Starters and Alternators: When a Return Shouldn't Be a Return

Starters and Alternators: When a Return Shouldn’t Be a Return

As many as eight in 10 returns of starters and alternators turn out to be false failures. Usually, misdiagnosis is the culprit.

A commercial customer calls and tells you he just installed a new alternator – a unit you sold him – and it’s not working.

You politely inform him that before the store delivered the alternator to his shop, you checked the unit on a bench tester and it passed, which indicated it was working properly.

He responds: “I don’t care what your tester said. It’s not working on the car.”

What’s your next move?

Kevin Caswell, customer service manager for AmFor Electronics, has heard this scenario many times. In fact, when Caswell talked to Counterman about ways to reduce starter and alternator returns, he’d just wrapped up a call with a counter pro whose commercial customer wanted to send back an alternator that had passed the bench test.

Caswell’s advice? Tell the technician to install the alternator on the vehicle, with a fully charged battery. Start the vehicle and run it for about a minute. Then, hit the brakes and turn on the A/C, the windshield wipers or other accessories. Then, evaluate the alternator.

“Now you’ve induced load into the [charging] system, and it’s going to make the computer activate the alternator, change the regulator setpoint and make that charge,” Caswell explains. An alternator is “only going to work as hard as the vehicle tells it to.”

So, the counter pro took Caswell’s advice, and sure enough, called back to tell Caswell it worked.

As many as eight in 10 returns of starters and alternators turn out to be false failures, Caswell estimates, based on his feedback from manufacturers and distributors.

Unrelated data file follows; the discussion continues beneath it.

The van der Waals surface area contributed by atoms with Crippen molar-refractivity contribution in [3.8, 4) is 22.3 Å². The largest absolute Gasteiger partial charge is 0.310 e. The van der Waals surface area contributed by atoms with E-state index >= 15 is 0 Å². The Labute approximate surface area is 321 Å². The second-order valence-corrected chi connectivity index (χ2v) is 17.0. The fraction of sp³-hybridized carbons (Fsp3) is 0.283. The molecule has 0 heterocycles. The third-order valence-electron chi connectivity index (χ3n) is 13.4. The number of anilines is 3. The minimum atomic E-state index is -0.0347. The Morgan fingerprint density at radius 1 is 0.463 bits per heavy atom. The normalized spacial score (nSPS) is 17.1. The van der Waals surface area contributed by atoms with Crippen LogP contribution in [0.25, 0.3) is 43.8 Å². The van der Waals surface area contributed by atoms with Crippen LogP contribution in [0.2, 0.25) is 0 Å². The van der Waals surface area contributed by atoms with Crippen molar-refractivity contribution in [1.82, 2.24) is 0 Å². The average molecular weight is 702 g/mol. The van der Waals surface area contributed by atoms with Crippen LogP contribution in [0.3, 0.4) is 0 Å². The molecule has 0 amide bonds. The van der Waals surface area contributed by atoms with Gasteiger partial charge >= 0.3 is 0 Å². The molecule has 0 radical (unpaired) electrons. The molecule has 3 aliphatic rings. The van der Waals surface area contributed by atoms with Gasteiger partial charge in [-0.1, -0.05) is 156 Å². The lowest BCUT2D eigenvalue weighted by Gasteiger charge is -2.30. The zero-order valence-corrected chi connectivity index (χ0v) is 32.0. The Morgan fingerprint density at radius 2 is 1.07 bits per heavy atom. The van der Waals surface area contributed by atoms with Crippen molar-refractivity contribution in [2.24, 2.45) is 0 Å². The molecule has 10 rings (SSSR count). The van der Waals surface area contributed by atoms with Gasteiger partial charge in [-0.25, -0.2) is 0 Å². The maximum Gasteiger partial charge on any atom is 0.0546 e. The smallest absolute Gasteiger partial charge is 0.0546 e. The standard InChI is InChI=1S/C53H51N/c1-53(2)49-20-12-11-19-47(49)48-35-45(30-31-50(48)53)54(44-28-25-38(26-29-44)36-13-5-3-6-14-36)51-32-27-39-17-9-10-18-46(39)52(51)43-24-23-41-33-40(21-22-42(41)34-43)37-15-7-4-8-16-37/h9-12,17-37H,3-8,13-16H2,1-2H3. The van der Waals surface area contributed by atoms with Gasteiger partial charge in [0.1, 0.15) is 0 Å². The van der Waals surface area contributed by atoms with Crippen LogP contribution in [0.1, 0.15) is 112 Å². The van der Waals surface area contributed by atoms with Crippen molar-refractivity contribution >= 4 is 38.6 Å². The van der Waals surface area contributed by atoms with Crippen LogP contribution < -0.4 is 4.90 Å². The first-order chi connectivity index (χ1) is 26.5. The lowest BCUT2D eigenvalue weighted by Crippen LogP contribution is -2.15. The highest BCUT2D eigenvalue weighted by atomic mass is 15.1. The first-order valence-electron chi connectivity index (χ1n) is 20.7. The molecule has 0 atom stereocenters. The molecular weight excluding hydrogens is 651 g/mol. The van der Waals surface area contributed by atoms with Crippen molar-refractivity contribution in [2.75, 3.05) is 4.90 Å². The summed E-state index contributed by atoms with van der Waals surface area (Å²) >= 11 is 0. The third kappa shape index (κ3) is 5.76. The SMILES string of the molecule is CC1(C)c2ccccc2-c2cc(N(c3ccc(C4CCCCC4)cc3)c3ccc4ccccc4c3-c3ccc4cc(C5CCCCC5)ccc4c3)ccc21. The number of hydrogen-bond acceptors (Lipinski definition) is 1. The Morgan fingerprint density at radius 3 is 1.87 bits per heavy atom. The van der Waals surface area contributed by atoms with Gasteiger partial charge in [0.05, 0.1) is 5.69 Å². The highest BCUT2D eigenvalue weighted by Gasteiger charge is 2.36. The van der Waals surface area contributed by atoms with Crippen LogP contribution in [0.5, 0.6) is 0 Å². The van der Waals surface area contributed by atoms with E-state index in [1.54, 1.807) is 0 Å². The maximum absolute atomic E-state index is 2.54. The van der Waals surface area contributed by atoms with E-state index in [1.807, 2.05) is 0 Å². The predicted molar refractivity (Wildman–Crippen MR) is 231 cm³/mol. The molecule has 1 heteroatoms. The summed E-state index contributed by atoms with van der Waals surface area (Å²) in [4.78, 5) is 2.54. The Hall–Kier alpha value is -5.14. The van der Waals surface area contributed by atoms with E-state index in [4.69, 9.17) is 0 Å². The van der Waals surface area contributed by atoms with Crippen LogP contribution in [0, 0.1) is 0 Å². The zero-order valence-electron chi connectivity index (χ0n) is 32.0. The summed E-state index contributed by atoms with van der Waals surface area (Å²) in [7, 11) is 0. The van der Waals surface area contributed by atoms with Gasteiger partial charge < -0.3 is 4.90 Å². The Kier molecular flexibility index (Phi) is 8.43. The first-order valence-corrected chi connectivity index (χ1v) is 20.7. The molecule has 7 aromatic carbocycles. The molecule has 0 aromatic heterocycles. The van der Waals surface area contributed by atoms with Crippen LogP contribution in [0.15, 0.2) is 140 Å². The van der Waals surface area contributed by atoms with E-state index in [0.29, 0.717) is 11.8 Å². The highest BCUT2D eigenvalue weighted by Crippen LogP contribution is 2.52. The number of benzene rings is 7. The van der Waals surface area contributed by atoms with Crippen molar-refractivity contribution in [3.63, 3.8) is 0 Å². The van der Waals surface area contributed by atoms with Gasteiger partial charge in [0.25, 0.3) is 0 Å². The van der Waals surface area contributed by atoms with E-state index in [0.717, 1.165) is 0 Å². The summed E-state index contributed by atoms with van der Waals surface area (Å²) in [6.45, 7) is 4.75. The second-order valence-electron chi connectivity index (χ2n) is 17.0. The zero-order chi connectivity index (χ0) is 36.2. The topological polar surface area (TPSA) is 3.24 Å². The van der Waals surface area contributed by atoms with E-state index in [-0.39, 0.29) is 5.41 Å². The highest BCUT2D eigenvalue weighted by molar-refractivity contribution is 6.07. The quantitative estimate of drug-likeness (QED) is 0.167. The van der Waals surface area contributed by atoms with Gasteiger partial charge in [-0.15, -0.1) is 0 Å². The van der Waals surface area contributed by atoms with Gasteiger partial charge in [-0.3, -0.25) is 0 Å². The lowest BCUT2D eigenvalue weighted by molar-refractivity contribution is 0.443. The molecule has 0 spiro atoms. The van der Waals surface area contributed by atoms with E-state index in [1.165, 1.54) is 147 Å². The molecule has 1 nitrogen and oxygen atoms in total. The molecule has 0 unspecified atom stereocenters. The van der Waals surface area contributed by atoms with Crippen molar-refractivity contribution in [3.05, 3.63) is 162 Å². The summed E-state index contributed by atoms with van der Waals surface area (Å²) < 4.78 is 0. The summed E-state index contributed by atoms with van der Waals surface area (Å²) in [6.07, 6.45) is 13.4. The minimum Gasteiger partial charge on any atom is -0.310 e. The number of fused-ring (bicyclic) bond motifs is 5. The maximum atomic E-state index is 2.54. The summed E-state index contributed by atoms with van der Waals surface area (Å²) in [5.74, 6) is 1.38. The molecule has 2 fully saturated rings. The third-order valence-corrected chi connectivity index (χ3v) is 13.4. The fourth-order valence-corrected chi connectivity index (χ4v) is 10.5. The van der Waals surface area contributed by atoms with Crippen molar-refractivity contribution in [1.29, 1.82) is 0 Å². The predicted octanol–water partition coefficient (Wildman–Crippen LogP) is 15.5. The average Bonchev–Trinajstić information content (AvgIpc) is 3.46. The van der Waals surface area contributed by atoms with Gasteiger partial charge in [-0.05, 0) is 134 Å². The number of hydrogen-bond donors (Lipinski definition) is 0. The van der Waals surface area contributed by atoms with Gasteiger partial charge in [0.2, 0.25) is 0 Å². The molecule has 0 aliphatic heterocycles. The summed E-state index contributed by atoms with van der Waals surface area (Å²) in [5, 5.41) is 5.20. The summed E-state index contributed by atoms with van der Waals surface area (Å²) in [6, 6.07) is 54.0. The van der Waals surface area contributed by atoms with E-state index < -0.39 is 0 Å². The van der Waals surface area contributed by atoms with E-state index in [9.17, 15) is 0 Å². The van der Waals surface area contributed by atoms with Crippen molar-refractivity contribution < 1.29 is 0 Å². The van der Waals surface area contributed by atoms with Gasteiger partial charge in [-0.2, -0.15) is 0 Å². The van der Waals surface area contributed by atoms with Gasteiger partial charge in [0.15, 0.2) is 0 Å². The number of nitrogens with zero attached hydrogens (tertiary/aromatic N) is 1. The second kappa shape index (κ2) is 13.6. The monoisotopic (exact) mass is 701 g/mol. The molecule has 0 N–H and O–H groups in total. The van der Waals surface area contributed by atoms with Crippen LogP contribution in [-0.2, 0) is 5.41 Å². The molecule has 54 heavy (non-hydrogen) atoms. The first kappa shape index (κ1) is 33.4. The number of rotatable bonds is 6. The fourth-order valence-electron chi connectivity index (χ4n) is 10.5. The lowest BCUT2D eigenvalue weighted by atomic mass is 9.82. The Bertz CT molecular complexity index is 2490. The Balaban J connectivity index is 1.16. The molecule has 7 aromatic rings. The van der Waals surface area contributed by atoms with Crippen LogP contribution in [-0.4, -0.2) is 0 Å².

Usually, misdiagnosis is the culprit.

When it comes to reducing the number of unnecessary returns, the scenario described above points to the importance of understanding how alternators and starters work in modern vehicles.

“The physics of alternators and starters have not changed for many, many years,” Caswell explains. “However, the way they communicate with the vehicles is different. A lot of times, folks who are very cognizant of how an alternator or starter works presume the thing is bad when, in fact, the unit is fine but the communications with the vehicle are screwed up.”

In previous articles, Counterman has recommended using bench testers to verify that starters and alternators are functioning properly when they go on the shelf and off the shelf. However, while a bench tester is a must-have for any parts store, simply having one doesn’t guarantee a store will cut down on its volume of warranty returns.

“Warranty returns are individual decisions based on the information at hand,” Caswell says. Plus, they’re usually “based on the presumption that the customer is always right.”

Caswell suggests having a system in place to help counter pros decide when they’ll accept returns and when they won’t. Some stores have a policy stating they don’t accept returns of electrical items.

Also, it’s important to verify that the tester is functioning properly. Most testers have a built-in self-diagnostic feature that only takes a few minutes to run.

Finally, do your due diligence when handling returns, and use your bench tester as a sales tool. To verify that a starter or alternator is good – whether it’s in a vehicle or on a bench tester – there needs to be a good ground, a good electrical connection, a good battery connection and a tight belt. When a unit passes a bench test but isn’t functioning in the vehicle, AmFor’s Model 897 tester can help the counter pro diagnose which of those four conditions weren’t met. The tester displays a checklist of other potential problems – such as battery corrosion, a bad cable, a worn belt or a burnt fuse.

Says Caswell: “Once they do their due diligence, the auto parts retailer has the components to help the customer fix the real problem.”

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